Subterranean ideas resurface

Posted On Wednesday, 22 January 2003 02:00 Published by
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Economic factors have brought underground living back into vogue, says Ross Davies.

Fiona Chow 2

To some, it is one ofthe great challenges that lie ahead. To others, it is more a case of back to the future - though perhaps ''down'' describes better the growing commercial interest in building underground.
In Renaissance Italy, Leonardo da Vinci toyed with the idea of a ''city under the city''. In 18th-century England, dairy cows were kept and milked in central London?s extensive network of tunnels; and Victorian and Edwardian developers incorporated cellars and sub-basements into offices, warehouses, factories and public buildings as well as into homes.
We have long been familiar with underground road and rail links but for many years now the high cost of excavation in towns - up to £80m a mile for such tunnels in the UK - has driven commercial developers to build upwards rather than downwards. Yet what, figuratively speaking, might be called a subterranean shift is now taking place.
Fears of a replay of September 11 2001 in cities other than New York have something to do with the renewed interest in the underground.

So, too, does the remorseless spread of cities. Tokyo?s population already exceeds 26m, China is building 40 new cities and, by 2006, one in two of the world?s population is likely to be a city- dweller. In more mature cities, planning constraints and the desire for more light and open spaces limit expansion upwards or outwards.
At the same time, the costs and risks of building underground are falling, absolutely as well as relatively. According to a study by the Automobile Association, new technologies are reducing tunnel construction costs year by year, though some savings are counterbalanced by the increasing costs of safety and environmental legislation.
''Advances in numerical analysis allow the improved prediction of ground movements, stress changes and groundwater flows caused by underground construction and tunnelling,'' says Fiona Chow, associate director of Geotechnical Consulting Group. Ms Chow, who advises on the Crossrail link between Heathrow, Stratford and Canary Wharf, points to Big Ben and cites the Houses of Parliament as an example of a ''sensitive'' structure undamaged by tunnelling for the Jubilee Line extension of the London Underground.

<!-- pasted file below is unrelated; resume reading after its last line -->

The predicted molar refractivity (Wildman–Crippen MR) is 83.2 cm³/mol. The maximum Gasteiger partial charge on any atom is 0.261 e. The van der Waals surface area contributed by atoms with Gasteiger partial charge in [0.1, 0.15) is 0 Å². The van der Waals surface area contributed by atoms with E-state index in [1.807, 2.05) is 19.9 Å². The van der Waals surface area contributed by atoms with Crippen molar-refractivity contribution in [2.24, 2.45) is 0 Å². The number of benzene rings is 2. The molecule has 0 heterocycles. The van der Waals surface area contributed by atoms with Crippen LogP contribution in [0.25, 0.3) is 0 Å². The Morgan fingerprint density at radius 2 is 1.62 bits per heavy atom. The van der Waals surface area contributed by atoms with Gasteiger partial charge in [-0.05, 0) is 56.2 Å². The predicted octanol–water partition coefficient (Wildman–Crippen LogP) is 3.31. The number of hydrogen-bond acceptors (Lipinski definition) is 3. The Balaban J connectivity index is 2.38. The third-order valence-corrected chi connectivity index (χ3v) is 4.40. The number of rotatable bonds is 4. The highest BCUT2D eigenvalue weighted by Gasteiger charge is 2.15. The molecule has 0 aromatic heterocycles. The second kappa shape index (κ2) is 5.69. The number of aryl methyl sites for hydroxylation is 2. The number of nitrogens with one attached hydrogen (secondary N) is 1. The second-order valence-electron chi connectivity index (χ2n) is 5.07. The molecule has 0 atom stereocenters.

The new British Library in London has a 23-metre-deep basement that houses more than 11m books, while the British Museum now has an underground lecture theatre beneath the Reading Room. In Paris, a new entrance hall and galleries are buried in the courtyard of the Louvre, an innovation that offered the designers greater freedom with the layout of the galleries, as well as keeping the ground surface uncluttered.
Engineers are making progress in alerting developers, governments and planning authorities to the commercial and industrial as well as the aesthetic possibilities of building underground, a cause that Ms Chow champions in Ingenia, the journal of the Royal Academy of

Examples of this business appeal are surfacing in many countries. Montreal comes as close as anywhere in realising the ''city beneath the city'' of Leonardo?s dream. Below Montreal?s streets are offices, 1,600 shops, 200 restaurants, 40 banks and 30 cinemas as well as hotels and rail, metro and bus stations.
Escape from the savage Canadian winter climate is the driving force behind Montreal?s move underground, yet in Europe there are many examples of more positive reasons for digging in.
One of the largest underground spaces in the world is Helsinki?s Viikinmaki waste-water treatment plant, which processes all of the Finnish capital?s needs. Going underground eased the initial planning permissions and now reduces gas emissions and noise pollution. Future expansion will involve less disruption to the houses and parkland above.
The ground itself has much to offer. New technologies, for example, are unlocking the possibilities of thermal energy storage. In the Netherlands there are about 200 storage projects for cooling or heating and in Sweden another 100 or so.

Thermal energy storage makes it possible to iron out peaks and troughs in production and distribution. It can also lower costs and environmental damage by bringing down the size of distribution units.

One British example is Oxford university?s Keble College. The ground temperature beneath Keble remains at about 13° Celsius all year and the college is able to store this ''heat''. A heat-exchanger and system of pipes circulating salt water through the building?s piles, floors and walls help to keep Keble warm in the winter and to run air-conditioning in the summer.
Apostles of the underground have one powerful weapon working in their favour, which is that they can stop men digging up the roads all the time. Dr Chow says: ''Helsinki has built a single set of deep, multi- purpose tunnels beneath the city to house electricity, water, heating and communication cables, as well as a roadway for vehicular access, inspection and repair.''

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